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The Kilo-Client has ventured into several new territories and has encountered surprises that required adjustments. One of the biggest surprises was how the storage grid is used. Initially, it was envisioned that many nodes performing the same task would be a primary use of the Kilo-Client. Instead, "most of our engineers are using a single node, such as a Linux server, testing 50 different storage controllers," says Ferguson.
Assigning an adequate number of disk drives to boot all 224 blades in a "hive" took a while to get right. "Initially, we started with 30 drives per 'hive,' which worked great for booting; but once the applications started to run, spindles were 100% busy, causing excessive latency," explains Brown. The problem was remedied by adjusting the number of spindles per "hive" from 30 to 42, which lowered drive utilization to 70%.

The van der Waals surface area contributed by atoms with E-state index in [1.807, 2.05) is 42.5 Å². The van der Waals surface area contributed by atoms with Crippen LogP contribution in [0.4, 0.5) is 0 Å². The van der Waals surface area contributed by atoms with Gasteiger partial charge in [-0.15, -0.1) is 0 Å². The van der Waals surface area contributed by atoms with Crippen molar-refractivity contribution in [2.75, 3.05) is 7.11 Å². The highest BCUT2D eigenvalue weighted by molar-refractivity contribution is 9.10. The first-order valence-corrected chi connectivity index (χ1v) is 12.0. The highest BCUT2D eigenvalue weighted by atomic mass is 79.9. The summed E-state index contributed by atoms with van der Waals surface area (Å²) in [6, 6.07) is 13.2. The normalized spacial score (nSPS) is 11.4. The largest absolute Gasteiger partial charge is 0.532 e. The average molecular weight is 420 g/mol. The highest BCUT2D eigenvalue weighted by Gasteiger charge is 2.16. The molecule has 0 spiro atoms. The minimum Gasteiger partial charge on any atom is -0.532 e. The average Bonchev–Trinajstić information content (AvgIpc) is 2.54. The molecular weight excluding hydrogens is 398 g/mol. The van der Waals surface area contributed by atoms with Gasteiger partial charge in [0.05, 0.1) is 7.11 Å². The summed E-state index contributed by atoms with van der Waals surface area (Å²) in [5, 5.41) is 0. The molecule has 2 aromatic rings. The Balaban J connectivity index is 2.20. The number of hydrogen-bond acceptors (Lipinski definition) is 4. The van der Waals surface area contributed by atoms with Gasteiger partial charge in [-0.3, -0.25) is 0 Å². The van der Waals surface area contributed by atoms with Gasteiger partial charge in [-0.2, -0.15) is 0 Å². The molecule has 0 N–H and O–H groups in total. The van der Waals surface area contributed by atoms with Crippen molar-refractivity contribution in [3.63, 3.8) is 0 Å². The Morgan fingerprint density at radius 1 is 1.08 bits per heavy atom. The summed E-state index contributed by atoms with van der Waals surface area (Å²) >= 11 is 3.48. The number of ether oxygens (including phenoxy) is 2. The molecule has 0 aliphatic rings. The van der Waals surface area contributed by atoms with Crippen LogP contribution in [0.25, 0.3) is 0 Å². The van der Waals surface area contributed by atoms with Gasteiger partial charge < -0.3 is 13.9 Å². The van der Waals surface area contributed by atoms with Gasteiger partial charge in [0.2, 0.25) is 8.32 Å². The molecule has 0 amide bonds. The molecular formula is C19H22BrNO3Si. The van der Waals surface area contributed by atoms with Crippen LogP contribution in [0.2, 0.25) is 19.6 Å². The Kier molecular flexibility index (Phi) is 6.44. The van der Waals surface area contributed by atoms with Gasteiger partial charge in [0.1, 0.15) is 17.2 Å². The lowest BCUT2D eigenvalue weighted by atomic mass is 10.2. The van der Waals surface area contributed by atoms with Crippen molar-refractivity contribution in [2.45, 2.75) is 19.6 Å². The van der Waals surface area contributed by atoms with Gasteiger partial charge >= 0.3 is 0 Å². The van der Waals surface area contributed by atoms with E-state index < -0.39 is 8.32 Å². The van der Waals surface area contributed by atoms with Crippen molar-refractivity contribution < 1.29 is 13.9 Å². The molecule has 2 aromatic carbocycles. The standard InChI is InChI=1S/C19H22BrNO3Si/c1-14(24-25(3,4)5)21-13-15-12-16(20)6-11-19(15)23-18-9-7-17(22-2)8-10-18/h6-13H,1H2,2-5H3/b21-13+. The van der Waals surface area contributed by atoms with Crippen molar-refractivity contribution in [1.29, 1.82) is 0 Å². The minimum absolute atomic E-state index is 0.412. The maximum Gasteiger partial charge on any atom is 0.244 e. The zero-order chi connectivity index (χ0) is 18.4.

The team was in for another surprise when engineering started VMware tests with 224 servers in a "hive" running five virtual servers per node. Disk utilization went through the roof and the number of disks had to be increased from 42 to 96, requiring four additional disk shelves.
Another lesson learned relates to FC SAN booting. "If someone wants to run tests over Fibre Channel, it's not optimal that these servers are SAN booted via Fibre Channel," says Ferguson. "It would be better to either boot these servers via NFS or iSCSI, and let [the] FC ports be available for FC testing."
The Kilo-Client project showcases how SAN booting and thinly provisioned snapshots can be used in a storage grid for rapid provisioning, simplified storage management and huge disk space savings. These tasks are central to any storage environment and certainly don't depend on NetApp products to implement. As SANs take on more and more ports, it becomes increasingly important to find new ways to reduce management interventions, test new products, and move and protect data.
This was first published in October 2007